AB - BACKGROUND: Acute respiratory tract infections (RTI) cause substantial morbidity during childhood, and are responsible for the majority of pediatric infectious diseases. Although most acute RTI are thought to be of viral origin, viral etiology is still unknown in a significant number of cases.OBJECTIVES: Multiplexed whole genome sequencing (WGS) was used for virome determination directly on clinical samples as proof of principle for the use of deep sequencing techniques in clinical diagnosis of viral infections.STUDY DESIGN: WGS was performed with nucleic acids from sputum and nasopharyngeal aspirates from four pediatric patients with known respiratory tract infections (two patients with human rhinovirus, one patient with human metapneumovirus and one patient with respiratory syncytial virus), and from four pediatric patients with PCR-negative RTI, and two control samples.RESULTS: Viral infections detected by routine molecular diagnostic methods were confirmed by WGS; in addition, typing information of the different viruses was generated. In three out of four samples from pediatric patients with PCR-negative respiratory tract infections and the two control samples, no causative viral pathogens could be detected. In one sample from a patient with PCR-negative RTI, rhinovirus type-C was detected. Almost complete viral genomes could be assembled and in all cases virus species could be determined.CONCLUSIONS: Our study shows that, in a single run, viral pathogens can be detected and characterized, providing information for clinical assessment and epidemiological studies. We conclude that WGS is a powerful tool in clinical virology that delivers comprehensive information on the viral content of clinical samples.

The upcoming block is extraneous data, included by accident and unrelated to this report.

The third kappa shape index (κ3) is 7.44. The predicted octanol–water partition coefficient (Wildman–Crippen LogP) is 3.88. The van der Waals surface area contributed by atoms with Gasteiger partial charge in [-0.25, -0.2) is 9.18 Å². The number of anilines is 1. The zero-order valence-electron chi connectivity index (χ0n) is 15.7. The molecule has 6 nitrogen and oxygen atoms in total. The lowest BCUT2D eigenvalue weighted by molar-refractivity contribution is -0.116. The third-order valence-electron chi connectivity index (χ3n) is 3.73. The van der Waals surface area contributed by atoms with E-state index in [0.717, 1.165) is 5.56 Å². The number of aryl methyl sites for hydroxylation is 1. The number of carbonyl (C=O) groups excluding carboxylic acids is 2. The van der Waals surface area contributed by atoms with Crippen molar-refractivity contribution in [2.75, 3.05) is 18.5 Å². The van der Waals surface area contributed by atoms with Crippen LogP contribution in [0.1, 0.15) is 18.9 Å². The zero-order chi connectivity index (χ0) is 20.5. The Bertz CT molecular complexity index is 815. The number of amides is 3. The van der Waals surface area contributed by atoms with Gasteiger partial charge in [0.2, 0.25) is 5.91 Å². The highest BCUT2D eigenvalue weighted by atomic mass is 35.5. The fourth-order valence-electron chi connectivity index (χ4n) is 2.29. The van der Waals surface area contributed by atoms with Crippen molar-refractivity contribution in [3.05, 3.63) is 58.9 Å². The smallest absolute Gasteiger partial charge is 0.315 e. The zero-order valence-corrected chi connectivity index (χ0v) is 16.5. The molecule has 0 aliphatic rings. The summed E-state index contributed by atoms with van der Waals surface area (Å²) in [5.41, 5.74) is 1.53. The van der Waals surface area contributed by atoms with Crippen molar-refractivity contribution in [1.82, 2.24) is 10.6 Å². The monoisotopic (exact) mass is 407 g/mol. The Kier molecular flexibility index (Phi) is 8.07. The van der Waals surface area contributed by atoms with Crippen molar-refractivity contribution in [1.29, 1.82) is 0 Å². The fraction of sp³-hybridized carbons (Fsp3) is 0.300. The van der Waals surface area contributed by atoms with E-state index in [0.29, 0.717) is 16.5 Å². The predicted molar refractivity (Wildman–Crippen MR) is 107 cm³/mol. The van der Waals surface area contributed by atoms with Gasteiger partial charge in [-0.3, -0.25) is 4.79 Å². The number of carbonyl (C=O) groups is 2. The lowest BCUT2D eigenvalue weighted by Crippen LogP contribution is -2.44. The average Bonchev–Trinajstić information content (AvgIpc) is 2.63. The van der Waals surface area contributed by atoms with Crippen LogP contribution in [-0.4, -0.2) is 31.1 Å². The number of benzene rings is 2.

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KW - Case Reports